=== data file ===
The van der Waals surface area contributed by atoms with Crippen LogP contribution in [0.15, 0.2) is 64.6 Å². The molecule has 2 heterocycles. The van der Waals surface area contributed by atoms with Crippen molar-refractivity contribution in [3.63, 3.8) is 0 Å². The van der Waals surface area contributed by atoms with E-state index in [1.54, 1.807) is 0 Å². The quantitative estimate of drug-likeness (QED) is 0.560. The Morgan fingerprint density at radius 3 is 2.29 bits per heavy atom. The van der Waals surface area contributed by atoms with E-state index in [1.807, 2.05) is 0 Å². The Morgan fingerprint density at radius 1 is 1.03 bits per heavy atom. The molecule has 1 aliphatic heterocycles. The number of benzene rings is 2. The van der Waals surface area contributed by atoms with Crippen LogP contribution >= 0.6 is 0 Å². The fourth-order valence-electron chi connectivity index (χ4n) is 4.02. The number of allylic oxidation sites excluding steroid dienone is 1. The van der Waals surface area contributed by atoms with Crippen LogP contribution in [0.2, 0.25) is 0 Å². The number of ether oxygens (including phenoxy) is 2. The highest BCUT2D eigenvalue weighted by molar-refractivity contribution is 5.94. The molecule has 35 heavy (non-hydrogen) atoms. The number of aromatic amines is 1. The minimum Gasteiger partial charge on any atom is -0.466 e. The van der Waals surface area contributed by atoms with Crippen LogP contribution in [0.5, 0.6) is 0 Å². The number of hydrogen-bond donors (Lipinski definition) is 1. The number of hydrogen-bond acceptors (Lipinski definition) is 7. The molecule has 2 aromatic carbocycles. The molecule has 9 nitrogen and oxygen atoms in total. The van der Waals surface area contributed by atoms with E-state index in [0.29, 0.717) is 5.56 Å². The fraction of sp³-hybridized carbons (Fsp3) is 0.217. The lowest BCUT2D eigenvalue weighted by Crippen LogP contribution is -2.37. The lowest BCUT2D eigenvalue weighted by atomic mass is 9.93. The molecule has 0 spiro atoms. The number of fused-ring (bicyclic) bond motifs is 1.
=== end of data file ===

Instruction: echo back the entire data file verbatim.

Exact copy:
The van der Waals surface area contributed by atoms with Crippen LogP contribution in [0.15, 0.2) is 64.6 Å². The molecule has 2 heterocycles. The van der Waals surface area contributed by atoms with Crippen molar-refractivity contribution in [3.63, 3.8) is 0 Å². The van der Waals surface area contributed by atoms with E-state index in [1.54, 1.807) is 0 Å². The quantitative estimate of drug-likeness (QED) is 0.560. The Morgan fingerprint density at radius 3 is 2.29 bits per heavy atom. The van der Waals surface area contributed by atoms with E-state index in [1.807, 2.05) is 0 Å². The Morgan fingerprint density at radius 1 is 1.03 bits per heavy atom. The molecule has 1 aliphatic heterocycles. The number of benzene rings is 2. The van der Waals surface area contributed by atoms with Crippen LogP contribution >= 0.6 is 0 Å². The fourth-order valence-electron chi connectivity index (χ4n) is 4.02. The number of allylic oxidation sites excluding steroid dienone is 1. The van der Waals surface area contributed by atoms with Crippen LogP contribution in [0.2, 0.25) is 0 Å². The number of ether oxygens (including phenoxy) is 2. The highest BCUT2D eigenvalue weighted by molar-refractivity contribution is 5.94. The molecule has 35 heavy (non-hydrogen) atoms. The number of aromatic amines is 1. The minimum Gasteiger partial charge on any atom is -0.466 e. The van der Waals surface area contributed by atoms with Crippen LogP contribution in [0.5, 0.6) is 0 Å². The number of hydrogen-bond donors (Lipinski definition) is 1. The number of hydrogen-bond acceptors (Lipinski definition) is 7. The molecule has 2 aromatic carbocycles. The molecule has 9 nitrogen and oxygen atoms in total. The van der Waals surface area contributed by atoms with E-state index in [0.29, 0.717) is 5.56 Å². The fraction of sp³-hybridized carbons (Fsp3) is 0.217. The lowest BCUT2D eigenvalue weighted by Crippen LogP contribution is -2.37. The lowest BCUT2D eigenvalue weighted by atomic mass is 9.93. The molecule has 0 spiro atoms. The number of fused-ring (bicyclic) bond motifs is 1.